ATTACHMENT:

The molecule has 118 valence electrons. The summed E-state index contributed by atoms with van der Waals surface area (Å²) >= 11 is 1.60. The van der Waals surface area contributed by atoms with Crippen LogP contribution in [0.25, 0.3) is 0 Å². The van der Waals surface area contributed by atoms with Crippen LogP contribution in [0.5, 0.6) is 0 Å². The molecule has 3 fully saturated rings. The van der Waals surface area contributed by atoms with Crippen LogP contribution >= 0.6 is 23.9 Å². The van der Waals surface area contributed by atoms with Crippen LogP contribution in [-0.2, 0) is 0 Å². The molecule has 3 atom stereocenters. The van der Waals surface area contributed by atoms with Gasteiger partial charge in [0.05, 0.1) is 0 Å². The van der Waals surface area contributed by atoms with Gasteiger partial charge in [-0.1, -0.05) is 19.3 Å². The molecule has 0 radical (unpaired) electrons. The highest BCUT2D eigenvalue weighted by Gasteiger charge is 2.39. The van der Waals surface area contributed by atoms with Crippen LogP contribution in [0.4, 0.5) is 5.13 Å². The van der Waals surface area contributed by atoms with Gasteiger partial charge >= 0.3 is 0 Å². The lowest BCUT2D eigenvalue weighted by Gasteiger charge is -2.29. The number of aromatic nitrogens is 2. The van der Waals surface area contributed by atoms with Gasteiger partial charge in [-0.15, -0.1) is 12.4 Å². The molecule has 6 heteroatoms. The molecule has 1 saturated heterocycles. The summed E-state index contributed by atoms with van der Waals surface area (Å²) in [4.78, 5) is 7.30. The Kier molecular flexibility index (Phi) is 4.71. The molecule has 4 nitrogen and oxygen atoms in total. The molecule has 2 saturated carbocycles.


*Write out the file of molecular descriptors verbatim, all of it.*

The molecule has 118 valence electrons. The summed E-state index contributed by atoms with van der Waals surface area (Å²) >= 11 is 1.60. The van der Waals surface area contributed by atoms with Crippen LogP contribution in [0.25, 0.3) is 0 Å². The van der Waals surface area contributed by atoms with Crippen LogP contribution in [0.5, 0.6) is 0 Å². The molecule has 3 fully saturated rings. The van der Waals surface area contributed by atoms with Crippen LogP contribution >= 0.6 is 23.9 Å². The van der Waals surface area contributed by atoms with Crippen LogP contribution in [-0.2, 0) is 0 Å². The molecule has 3 atom stereocenters. The van der Waals surface area contributed by atoms with Gasteiger partial charge in [0.05, 0.1) is 0 Å². The van der Waals surface area contributed by atoms with Gasteiger partial charge in [-0.1, -0.05) is 19.3 Å². The molecule has 0 radical (unpaired) electrons. The highest BCUT2D eigenvalue weighted by Gasteiger charge is 2.39. The van der Waals surface area contributed by atoms with Crippen LogP contribution in [0.4, 0.5) is 5.13 Å². The van der Waals surface area contributed by atoms with Gasteiger partial charge >= 0.3 is 0 Å². The lowest BCUT2D eigenvalue weighted by Gasteiger charge is -2.29. The number of aromatic nitrogens is 2. The van der Waals surface area contributed by atoms with Gasteiger partial charge in [-0.15, -0.1) is 12.4 Å². The molecule has 6 heteroatoms. The molecule has 1 saturated heterocycles. The summed E-state index contributed by atoms with van der Waals surface area (Å²) in [4.78, 5) is 7.30. The Kier molecular flexibility index (Phi) is 4.71. The molecule has 4 nitrogen and oxygen atoms in total. The molecule has 2 saturated carbocycles.